Few exhibitors at CES 2020 reached beyond our conceivable world like NEON, a Samsung spin-off helmed by StarLabs President and CEO Pranav Mistry, and the debut of their humanoid AI bots. Intentionally minimal in pre-show communications, they limited their announcement to these two words: artificial humans. NEON employees appeared at CES preview events, but revealed little information about the presentations set for the official show floor. When general skepticism was served by attending press, NEON’s team persisted. “You’re going to want to see it,” one said.
What is it, though? Even through the presentation the company’s overarching goal remained absent. Their product, for better or for worse, appeared before everyone in attendance on the six-foot-tall LED screens that formed the outer boundaries of their booth, showing looping videos of AI-generated humanoids smiling, nodding, using a camera and performing other rote tasks. Fueled by a neural network named CORE R3 and Spectra, software designed to provide NEONs the ability to learn, convey emotion and respond to conversations and queries in real-time. They demonstrated how the software can tweak a NEON’s face in the smallest ways—be it a slight arch of an eyebrow or squint of an eye. When language is added to the NEON, its lips form the appropriate shapes for the sounds produced. Surrounded by the tame-by-comparison drones and a ping-pong playing robot, NEON’s presence at CES proved to be quite impactful.
“We truly believe we can bring science fiction to reality,” Mistry told the crowd as he opened his presentation. The sentiment drew mixed reactions. For some, the future is a terrifying world of technology gone awry; for others, it’s filled with possibility and utopian potential.
Mistry main question is, “Can we make technology more human?” While other companies are seeking better ways to seamlessly integrate their technology into our lives, Mistry is seeking to fundamentally alter our lives altogether. Rather than reduce technology to auxiliary roles in our homes and on our bodies, technology would be a companion capable of changing, learning, assisting, entertaining and teaching.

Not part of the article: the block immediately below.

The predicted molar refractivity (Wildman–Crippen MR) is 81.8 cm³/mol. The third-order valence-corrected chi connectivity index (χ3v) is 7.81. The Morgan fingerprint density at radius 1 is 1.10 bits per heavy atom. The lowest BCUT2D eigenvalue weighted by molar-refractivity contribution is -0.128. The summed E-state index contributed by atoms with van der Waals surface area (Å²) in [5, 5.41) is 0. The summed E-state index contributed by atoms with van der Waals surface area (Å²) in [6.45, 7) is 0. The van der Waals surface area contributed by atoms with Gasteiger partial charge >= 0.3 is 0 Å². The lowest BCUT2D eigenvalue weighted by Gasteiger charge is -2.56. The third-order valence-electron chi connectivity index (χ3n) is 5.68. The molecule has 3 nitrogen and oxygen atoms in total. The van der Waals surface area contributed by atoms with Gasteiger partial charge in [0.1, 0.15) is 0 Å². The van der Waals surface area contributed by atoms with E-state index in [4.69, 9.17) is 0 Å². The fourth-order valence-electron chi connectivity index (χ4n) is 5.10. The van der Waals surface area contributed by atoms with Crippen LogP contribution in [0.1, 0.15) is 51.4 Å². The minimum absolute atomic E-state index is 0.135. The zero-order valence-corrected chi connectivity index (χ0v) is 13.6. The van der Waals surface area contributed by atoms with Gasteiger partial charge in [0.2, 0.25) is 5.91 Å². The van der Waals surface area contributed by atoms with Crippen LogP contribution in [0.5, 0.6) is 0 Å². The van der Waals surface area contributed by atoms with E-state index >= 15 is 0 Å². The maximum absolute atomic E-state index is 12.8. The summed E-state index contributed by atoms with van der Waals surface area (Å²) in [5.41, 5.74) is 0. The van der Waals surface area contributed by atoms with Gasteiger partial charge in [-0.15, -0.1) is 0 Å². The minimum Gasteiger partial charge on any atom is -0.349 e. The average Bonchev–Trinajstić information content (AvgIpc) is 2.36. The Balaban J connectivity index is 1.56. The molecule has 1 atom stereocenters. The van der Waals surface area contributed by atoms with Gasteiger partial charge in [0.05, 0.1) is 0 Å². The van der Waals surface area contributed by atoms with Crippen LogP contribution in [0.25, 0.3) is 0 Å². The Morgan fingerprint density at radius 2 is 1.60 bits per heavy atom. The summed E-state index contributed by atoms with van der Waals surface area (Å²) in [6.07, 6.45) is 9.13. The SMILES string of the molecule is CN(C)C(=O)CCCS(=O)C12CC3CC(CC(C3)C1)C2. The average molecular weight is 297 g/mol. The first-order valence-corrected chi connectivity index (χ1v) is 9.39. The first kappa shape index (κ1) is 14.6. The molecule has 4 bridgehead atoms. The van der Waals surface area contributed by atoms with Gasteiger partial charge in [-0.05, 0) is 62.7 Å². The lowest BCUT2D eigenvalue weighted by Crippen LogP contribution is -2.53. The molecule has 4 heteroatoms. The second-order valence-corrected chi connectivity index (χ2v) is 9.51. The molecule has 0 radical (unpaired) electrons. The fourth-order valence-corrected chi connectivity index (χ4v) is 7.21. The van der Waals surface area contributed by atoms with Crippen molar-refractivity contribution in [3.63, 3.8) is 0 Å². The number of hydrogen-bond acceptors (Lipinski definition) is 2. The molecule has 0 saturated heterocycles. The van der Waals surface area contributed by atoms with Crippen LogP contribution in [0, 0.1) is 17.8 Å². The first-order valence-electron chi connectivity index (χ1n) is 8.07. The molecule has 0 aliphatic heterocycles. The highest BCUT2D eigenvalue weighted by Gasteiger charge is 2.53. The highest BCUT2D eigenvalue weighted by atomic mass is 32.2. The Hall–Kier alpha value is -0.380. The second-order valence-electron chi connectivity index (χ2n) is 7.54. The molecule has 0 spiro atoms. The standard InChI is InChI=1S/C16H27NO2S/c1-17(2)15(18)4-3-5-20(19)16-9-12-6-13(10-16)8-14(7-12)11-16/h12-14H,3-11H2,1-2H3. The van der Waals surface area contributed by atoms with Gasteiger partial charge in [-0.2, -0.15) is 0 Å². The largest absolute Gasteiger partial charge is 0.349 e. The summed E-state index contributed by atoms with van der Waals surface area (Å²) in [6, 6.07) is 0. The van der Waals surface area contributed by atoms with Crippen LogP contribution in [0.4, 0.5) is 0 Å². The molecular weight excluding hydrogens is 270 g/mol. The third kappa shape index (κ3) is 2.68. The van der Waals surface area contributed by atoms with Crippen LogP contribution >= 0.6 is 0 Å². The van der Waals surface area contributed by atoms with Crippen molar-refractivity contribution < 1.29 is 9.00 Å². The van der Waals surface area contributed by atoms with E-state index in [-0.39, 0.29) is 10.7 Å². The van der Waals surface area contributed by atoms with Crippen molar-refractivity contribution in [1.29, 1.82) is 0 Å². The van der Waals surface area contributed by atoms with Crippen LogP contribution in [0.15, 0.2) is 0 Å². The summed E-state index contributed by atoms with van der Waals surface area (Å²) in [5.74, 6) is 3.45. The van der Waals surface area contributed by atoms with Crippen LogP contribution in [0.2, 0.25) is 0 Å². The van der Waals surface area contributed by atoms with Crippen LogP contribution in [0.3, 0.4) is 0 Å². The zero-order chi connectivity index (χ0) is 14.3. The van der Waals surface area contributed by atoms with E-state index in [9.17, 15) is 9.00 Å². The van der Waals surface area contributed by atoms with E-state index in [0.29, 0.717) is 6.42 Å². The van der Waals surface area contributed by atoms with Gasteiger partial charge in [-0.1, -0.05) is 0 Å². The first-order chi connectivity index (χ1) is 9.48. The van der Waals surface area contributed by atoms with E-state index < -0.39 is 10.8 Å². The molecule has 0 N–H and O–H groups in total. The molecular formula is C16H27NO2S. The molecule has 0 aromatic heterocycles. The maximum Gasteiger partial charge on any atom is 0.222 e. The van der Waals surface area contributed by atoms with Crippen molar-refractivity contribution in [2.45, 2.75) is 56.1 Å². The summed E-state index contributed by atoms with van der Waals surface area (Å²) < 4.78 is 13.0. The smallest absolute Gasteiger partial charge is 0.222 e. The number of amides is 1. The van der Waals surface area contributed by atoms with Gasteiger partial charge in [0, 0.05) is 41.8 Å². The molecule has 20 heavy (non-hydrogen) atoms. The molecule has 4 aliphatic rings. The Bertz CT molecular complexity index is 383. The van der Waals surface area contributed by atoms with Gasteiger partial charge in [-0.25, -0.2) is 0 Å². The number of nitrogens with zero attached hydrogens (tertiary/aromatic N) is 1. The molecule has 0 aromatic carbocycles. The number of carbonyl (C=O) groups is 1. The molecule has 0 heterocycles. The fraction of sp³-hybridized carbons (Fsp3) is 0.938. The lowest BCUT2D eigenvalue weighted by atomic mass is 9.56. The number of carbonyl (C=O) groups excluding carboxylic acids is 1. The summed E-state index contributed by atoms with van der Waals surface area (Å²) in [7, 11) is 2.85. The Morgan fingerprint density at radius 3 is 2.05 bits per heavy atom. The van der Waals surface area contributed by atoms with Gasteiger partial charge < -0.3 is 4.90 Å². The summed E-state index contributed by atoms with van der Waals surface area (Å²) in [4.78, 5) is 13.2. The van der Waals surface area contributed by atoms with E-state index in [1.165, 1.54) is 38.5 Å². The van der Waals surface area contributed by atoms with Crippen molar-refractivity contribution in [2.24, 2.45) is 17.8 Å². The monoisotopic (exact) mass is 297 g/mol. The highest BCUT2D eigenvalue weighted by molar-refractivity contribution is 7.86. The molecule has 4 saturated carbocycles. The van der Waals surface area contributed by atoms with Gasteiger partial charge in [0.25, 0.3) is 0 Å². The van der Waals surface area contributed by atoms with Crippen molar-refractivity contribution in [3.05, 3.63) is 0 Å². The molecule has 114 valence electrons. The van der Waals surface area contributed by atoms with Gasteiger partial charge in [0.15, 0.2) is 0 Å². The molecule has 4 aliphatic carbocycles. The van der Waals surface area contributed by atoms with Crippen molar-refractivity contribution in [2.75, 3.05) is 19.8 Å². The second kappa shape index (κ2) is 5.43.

Mistry pins the desire for a human-like digital companion on the younger generations—at least those younger than his. The younger subset of a large part of our global population has never known a world without the immediacy of technology. Most individuals born today will not know an existence without voice assistants. But, as Mistry points out, voice assistants are merely an evolution, a stepping stone toward a more all-knowing and human-acting interface. “When my three-year-old daughter talks to a voice assistant, she says, ‘Stop! Open! Close!’ She talks to the machine in the terms of a machine,” Mistry explains. “I don’t think that’s a human interaction. There’s the speech part of it, but that’s not how you talk to a human.”
Mistry insists that with NEONs (which will bear names at launch like Hana, Frank and Natasha, for example) our tone will have to change and with that comes forfeiture. Whether it is forfeiture of our superiority or of our ego remains unknown.